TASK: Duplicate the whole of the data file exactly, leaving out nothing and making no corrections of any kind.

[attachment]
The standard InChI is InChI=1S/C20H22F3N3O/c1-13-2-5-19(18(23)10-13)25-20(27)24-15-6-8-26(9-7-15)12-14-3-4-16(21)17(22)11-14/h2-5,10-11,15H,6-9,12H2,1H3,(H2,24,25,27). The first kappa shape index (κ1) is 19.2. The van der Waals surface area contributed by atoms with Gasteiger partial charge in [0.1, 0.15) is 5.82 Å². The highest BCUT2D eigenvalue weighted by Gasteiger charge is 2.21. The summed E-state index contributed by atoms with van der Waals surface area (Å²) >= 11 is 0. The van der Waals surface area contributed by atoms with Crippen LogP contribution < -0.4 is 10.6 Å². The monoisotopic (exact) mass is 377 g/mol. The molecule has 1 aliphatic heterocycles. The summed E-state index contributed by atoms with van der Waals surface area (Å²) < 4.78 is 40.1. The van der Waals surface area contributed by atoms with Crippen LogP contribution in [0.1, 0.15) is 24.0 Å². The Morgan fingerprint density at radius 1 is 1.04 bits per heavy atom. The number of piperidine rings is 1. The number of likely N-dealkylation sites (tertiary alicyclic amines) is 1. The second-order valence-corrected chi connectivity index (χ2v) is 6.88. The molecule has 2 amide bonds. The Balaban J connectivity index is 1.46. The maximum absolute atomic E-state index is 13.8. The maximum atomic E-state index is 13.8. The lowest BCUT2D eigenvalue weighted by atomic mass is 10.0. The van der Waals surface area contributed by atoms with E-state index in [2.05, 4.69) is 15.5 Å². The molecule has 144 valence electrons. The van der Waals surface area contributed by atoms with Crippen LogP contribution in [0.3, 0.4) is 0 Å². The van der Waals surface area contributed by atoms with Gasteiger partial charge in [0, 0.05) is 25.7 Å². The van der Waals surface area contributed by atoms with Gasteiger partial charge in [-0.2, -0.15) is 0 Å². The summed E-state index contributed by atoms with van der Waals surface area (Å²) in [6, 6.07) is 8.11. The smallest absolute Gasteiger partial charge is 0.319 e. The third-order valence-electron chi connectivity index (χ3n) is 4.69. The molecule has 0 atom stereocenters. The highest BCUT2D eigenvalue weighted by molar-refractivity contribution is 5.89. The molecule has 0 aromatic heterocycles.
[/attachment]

The standard InChI is InChI=1S/C20H22F3N3O/c1-13-2-5-19(18(23)10-13)25-20(27)24-15-6-8-26(9-7-15)12-14-3-4-16(21)17(22)11-14/h2-5,10-11,15H,6-9,12H2,1H3,(H2,24,25,27). The first kappa shape index (κ1) is 19.2. The van der Waals surface area contributed by atoms with Gasteiger partial charge in [0.1, 0.15) is 5.82 Å². The highest BCUT2D eigenvalue weighted by Gasteiger charge is 2.21. The summed E-state index contributed by atoms with van der Waals surface area (Å²) >= 11 is 0. The van der Waals surface area contributed by atoms with Crippen LogP contribution < -0.4 is 10.6 Å². The monoisotopic (exact) mass is 377 g/mol. The molecule has 1 aliphatic heterocycles. The summed E-state index contributed by atoms with van der Waals surface area (Å²) < 4.78 is 40.1. The van der Waals surface area contributed by atoms with Crippen LogP contribution in [0.1, 0.15) is 24.0 Å². The Morgan fingerprint density at radius 1 is 1.04 bits per heavy atom. The number of piperidine rings is 1. The number of likely N-dealkylation sites (tertiary alicyclic amines) is 1. The second-order valence-corrected chi connectivity index (χ2v) is 6.88. The molecule has 2 amide bonds. The Balaban J connectivity index is 1.46. The maximum absolute atomic E-state index is 13.8. The maximum atomic E-state index is 13.8. The lowest BCUT2D eigenvalue weighted by atomic mass is 10.0. The van der Waals surface area contributed by atoms with E-state index in [2.05, 4.69) is 15.5 Å². The molecule has 144 valence electrons. The van der Waals surface area contributed by atoms with Crippen LogP contribution in [0.3, 0.4) is 0 Å². The van der Waals surface area contributed by atoms with Gasteiger partial charge in [0, 0.05) is 25.7 Å². The van der Waals surface area contributed by atoms with Gasteiger partial charge in [-0.2, -0.15) is 0 Å². The summed E-state index contributed by atoms with van der Waals surface area (Å²) in [6, 6.07) is 8.11. The smallest absolute Gasteiger partial charge is 0.319 e. The third-order valence-electron chi connectivity index (χ3n) is 4.69. The molecule has 0 atom stereocenters. The highest BCUT2D eigenvalue weighted by molar-refractivity contribution is 5.89. The molecule has 0 aromatic heterocycles.